Conservation groups announced today a $16,500 reward for information leading to an arrest and conviction for the illegal shooting death of a two-year-old collared female wolf in Wallowa County in early January. The Oregon Department of Fish and Wildlife Turn in Poachers (TIP) division also offers a potential $300 reward for information regarding illegal wolf killings.
Previous administration illegally removed wolves from the Endangered Species Act
Response to outgoing administration removing Endangered Species Act protections from the gray wolf
Today, six environmental groups filed a lawsuit against the Trump administration’s rule that removed Endangered Species Act (ESA) protections for gray wolves in the lower-48 states except for a small population of Mexican gray wolves in Arizona and New Mexico. The U.S. Fish and Wildlife Service made its decision despite the science that concludes wolves are still functionally extinct in the vast majority of their former range across the continental U.S.
New rule removes the gray wolf from the Endangered Species Act, halting wolf recovery
Today the Trump administration finalized a rule removing protections for all gray wolves in the lower-48 states except for a small population of Mexican gray wolves in Arizona and New Mexico. The U.S. Fish and Wildlife Service made its decision despite the fact that wolves are still functionally extinct in the vast majority of their former range across the continental U.S.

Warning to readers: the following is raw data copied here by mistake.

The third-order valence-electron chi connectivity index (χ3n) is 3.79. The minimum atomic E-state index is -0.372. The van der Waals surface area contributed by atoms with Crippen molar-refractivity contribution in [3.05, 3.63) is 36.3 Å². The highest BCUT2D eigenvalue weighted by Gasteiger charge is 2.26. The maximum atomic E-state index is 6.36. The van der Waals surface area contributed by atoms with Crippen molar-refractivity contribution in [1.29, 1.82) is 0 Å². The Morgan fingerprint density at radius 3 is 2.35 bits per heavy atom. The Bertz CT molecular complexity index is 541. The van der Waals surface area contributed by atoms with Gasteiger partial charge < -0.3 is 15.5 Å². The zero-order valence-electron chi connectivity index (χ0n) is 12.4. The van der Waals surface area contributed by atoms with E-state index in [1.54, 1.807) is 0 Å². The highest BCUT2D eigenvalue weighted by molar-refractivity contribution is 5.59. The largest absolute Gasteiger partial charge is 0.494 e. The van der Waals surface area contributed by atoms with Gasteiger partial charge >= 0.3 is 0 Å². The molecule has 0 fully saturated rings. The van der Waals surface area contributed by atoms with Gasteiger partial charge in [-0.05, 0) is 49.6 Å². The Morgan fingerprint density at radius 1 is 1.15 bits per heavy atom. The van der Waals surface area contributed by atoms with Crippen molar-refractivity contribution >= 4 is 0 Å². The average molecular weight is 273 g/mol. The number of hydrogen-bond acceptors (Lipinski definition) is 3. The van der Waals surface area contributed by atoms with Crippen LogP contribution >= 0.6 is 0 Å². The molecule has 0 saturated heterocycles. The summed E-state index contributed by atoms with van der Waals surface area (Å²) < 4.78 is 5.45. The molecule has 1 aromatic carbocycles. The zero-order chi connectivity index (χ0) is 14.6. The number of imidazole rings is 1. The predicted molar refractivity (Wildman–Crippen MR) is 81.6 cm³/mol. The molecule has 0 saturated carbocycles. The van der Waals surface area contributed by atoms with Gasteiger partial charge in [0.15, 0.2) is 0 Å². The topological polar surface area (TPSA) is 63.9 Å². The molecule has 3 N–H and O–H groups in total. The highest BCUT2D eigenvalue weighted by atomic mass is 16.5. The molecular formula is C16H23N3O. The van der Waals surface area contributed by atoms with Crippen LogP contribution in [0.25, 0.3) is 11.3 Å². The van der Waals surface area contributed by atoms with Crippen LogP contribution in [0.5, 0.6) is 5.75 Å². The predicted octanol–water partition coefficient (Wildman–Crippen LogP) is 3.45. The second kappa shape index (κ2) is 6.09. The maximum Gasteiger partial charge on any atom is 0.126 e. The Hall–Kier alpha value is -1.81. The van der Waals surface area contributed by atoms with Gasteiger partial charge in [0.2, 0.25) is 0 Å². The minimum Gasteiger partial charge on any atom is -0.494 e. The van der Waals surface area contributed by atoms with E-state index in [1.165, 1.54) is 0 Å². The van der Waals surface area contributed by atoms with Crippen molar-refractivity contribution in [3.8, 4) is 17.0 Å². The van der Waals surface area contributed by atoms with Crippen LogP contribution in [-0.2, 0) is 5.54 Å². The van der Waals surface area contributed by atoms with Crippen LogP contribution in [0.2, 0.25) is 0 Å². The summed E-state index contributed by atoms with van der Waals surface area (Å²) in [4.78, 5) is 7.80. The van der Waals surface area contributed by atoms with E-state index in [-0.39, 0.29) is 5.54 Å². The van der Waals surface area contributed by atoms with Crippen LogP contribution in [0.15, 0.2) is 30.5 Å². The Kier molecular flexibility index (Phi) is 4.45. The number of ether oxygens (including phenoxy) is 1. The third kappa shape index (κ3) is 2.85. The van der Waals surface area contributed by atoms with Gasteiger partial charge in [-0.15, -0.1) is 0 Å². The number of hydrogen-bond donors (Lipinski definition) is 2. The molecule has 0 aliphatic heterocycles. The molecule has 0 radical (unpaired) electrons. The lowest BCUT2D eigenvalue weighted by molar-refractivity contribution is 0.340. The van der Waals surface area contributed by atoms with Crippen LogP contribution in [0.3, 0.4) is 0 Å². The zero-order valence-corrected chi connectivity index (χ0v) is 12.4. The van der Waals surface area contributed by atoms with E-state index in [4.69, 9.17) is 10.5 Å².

Sadly, on the verge of Wolf Awareness Week (which is next week), we received news that an Oregon wolf in the Wallowa Whitman National Forest was illegally killed. Poaching remains one of the biggest challenges for wolf recovery, and the culture by some hunting groups not to decry it leads to a culture of permissiveness. Until poaching of carnivores is universally condemned, getting justice will continue to be an uphill battle.
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On April 15th, the Oregon Department of Fish & Wildlife (ODFW) released their annual wolf report. As usual the agency put a positive spin on their program, but unlike recent years, the news was legitimately generally positive. In 2019, the state did not kill wolves, the wolf population grew, and conflict with livestock decreased. Those are outcomes we've been fighting for for years.